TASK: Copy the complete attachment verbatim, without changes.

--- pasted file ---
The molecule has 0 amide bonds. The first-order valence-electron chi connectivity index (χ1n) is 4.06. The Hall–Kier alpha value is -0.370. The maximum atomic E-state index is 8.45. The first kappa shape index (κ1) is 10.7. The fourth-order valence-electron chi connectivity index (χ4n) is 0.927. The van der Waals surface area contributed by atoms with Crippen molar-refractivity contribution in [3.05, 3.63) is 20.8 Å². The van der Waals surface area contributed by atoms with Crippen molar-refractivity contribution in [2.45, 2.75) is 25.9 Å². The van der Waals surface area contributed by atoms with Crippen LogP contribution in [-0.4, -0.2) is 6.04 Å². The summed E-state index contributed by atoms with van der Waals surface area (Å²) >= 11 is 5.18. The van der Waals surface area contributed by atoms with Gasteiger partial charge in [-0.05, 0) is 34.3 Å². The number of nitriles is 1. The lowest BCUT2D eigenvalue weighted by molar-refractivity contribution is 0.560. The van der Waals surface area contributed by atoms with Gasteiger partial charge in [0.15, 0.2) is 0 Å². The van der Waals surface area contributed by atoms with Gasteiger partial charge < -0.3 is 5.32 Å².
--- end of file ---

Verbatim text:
The molecule has 0 amide bonds. The first-order valence-electron chi connectivity index (χ1n) is 4.06. The Hall–Kier alpha value is -0.370. The maximum atomic E-state index is 8.45. The first kappa shape index (κ1) is 10.7. The fourth-order valence-electron chi connectivity index (χ4n) is 0.927. The van der Waals surface area contributed by atoms with Crippen molar-refractivity contribution in [3.05, 3.63) is 20.8 Å². The van der Waals surface area contributed by atoms with Crippen molar-refractivity contribution in [2.45, 2.75) is 25.9 Å². The van der Waals surface area contributed by atoms with Crippen LogP contribution in [-0.4, -0.2) is 6.04 Å². The summed E-state index contributed by atoms with van der Waals surface area (Å²) >= 11 is 5.18. The van der Waals surface area contributed by atoms with Gasteiger partial charge in [-0.05, 0) is 34.3 Å². The number of nitriles is 1. The lowest BCUT2D eigenvalue weighted by molar-refractivity contribution is 0.560. The van der Waals surface area contributed by atoms with Gasteiger partial charge in [0.15, 0.2) is 0 Å². The van der Waals surface area contributed by atoms with Gasteiger partial charge < -0.3 is 5.32 Å².